“We apologize solely and profusely to Black Americans who felt further attacked by this work. We are sorry – your pain is ours, our families’, our history’s. To all, each image represents a true life ended by an unimaginable act of ignorance and human cruelty: Laura Nelson, George Meadows, Michael Donald, Charlie Hale, Garfield Burley, Curtis Brown. We urge you to further research the lives and deaths of these individuals. History must be confronted.”

POC means persons of color, I take it. Not colored persons, but persons of color. Nice of them to apologize, though. Five words out of 230, buried deep within the screed, directed “solely” at 13% of Americans.

Some of whom aren’t buying:

Berkeley Pastor Michael McBride told the Oakland Tribune that he sees no redeeming quality to the display.

“This is racial terror they are experiencing,” said McBride, who is also co-director of Intervarsity’s Black Campus Ministries at UC Berkeley. “I don’t care if it was a white person, a black person, a blue person, if it was an adversary or ally, these images strewed across campus have terrorized my students.”

I followed the suggestion of the “queers” and POCs and looked up every name they listed. All but one were lynched over a century ago. Hanged by the neck until dead by a terrorist mob yes, but none more recent than 1911. Did the queers and the POCs think we didn’t know that happened? And why equate murdered innocents with two people, Michael Brown and Eric Garner, whose actual law-breaking led people to call the cops?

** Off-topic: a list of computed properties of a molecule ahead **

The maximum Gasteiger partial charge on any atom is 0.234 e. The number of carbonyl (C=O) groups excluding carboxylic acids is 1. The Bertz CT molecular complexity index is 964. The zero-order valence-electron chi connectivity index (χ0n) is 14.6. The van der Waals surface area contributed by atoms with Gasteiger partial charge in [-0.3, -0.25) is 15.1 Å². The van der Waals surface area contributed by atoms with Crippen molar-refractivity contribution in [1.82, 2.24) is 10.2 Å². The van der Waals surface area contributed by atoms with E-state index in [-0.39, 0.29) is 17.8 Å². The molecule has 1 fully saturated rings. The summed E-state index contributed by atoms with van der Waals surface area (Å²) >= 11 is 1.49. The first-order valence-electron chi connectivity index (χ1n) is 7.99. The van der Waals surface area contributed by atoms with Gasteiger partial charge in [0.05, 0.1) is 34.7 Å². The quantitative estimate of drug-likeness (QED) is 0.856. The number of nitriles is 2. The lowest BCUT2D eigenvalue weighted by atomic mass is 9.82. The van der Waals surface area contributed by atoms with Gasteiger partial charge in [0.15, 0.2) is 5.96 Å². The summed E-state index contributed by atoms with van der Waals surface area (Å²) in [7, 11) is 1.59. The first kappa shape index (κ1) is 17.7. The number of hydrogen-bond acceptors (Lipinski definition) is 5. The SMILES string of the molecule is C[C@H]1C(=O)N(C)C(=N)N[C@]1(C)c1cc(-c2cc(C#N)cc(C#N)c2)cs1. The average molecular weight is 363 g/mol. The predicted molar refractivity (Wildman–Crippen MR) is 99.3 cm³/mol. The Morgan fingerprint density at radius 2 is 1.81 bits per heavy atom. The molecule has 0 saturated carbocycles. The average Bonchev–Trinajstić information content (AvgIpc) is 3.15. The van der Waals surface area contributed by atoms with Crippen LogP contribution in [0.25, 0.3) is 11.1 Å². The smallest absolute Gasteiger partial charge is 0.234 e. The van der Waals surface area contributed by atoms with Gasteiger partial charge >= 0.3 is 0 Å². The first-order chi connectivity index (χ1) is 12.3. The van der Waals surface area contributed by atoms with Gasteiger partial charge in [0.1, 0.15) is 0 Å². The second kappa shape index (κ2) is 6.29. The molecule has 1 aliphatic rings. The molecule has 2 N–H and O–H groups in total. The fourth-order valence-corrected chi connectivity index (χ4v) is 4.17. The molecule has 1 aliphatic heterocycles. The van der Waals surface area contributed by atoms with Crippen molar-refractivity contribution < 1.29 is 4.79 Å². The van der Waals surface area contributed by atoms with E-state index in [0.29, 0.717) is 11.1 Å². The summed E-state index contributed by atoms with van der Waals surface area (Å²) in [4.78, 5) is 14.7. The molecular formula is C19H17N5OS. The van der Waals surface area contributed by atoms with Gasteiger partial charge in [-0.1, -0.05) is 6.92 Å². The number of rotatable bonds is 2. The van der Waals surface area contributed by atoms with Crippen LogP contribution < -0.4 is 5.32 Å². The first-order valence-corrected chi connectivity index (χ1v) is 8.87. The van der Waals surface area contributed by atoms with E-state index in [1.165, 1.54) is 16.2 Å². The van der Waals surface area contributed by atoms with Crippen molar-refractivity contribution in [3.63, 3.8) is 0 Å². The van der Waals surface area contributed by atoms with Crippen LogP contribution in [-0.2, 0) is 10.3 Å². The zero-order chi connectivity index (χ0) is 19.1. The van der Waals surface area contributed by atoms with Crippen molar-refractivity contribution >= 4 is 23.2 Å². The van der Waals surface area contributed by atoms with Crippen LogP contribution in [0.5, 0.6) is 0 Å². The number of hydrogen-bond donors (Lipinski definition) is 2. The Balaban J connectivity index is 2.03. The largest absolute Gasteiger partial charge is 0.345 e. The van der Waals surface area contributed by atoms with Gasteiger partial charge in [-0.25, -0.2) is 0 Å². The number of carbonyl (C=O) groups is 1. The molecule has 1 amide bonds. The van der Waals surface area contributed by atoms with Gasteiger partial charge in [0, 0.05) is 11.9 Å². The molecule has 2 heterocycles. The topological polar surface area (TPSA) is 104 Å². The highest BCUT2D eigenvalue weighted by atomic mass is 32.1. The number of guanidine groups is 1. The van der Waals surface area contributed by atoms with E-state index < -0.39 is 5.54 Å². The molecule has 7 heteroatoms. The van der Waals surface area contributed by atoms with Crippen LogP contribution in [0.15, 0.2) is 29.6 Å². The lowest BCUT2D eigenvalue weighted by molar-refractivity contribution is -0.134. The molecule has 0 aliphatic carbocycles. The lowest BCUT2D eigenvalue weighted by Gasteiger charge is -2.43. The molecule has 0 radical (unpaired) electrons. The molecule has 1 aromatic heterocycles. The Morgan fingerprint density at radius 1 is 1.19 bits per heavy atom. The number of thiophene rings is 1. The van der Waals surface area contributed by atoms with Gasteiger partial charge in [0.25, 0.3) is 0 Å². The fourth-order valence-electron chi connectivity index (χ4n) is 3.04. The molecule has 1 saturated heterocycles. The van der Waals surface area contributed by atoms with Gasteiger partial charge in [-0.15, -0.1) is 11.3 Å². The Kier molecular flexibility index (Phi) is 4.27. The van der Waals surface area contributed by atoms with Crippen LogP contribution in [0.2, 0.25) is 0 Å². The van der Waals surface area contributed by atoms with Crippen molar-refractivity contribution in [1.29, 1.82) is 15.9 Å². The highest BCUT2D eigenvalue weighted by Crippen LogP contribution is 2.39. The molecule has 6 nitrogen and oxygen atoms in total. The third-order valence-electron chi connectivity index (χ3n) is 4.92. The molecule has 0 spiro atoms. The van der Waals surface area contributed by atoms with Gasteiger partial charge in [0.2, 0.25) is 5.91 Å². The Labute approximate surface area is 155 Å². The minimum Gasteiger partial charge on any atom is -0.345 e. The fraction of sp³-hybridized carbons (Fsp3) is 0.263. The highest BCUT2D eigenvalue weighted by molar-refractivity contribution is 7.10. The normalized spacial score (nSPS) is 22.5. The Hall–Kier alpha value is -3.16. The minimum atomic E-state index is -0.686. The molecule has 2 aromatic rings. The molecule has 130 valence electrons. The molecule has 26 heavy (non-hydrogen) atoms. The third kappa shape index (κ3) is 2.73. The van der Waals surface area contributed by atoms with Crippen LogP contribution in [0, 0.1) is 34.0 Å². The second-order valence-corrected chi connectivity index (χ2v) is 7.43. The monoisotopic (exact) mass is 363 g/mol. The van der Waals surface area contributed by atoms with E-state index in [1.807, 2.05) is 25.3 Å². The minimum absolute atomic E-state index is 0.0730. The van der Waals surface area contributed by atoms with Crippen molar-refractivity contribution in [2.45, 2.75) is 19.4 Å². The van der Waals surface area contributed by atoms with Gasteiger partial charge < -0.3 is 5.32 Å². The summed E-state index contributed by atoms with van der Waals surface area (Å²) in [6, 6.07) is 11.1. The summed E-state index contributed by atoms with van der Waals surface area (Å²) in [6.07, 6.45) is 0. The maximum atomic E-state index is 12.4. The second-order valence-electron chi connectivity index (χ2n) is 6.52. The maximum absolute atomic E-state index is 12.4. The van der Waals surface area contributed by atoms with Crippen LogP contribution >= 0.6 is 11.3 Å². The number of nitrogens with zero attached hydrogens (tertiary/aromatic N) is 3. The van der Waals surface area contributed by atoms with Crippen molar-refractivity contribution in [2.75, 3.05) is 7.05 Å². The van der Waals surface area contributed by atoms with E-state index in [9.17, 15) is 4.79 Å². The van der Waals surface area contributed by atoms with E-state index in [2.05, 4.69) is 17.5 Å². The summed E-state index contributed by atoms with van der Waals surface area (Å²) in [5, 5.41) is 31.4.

I will give them full credit for re-exposing one lynching we may have wished to forget. That of Michael Donald in 1981.

Berkeley, man. No [bleeping] wonder.

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Black Lives Still Matter

Those still protesting the decisions in the Michael Brown and Eric Garner cases say they won’t stop until things change.

Very well, neither will we:

Two men were killed and more than a dozen others, including a 15-year-old boy, were wounded since Friday in separate shootings on the city’s [Chicago] South and West sides, police said.

Around 7:03 p.m. Friday, a 28-year-old man was fatally shot while he sat in a vehicle on the 1300 block of North Springfield Avenue in the North Lawndale neighborhood, said Police News Affairs Officer Thomas Sweeney.

The man was in the vehicle with a female child when someone came up to the vehicle and began shooting, Sweeney said. He was shot in the head.

According to WGN TV, the man had a 3-year-old girl, who was possibly his daughter, on his lap at the time. The girl was not injured, Sweeney said.

The man was a documented gang member, police said.

Another fatal shooting happened shortly before 5 p.m. Friday on the 10400 block of South State Street in the Roseland neighborhood, Sweeney said.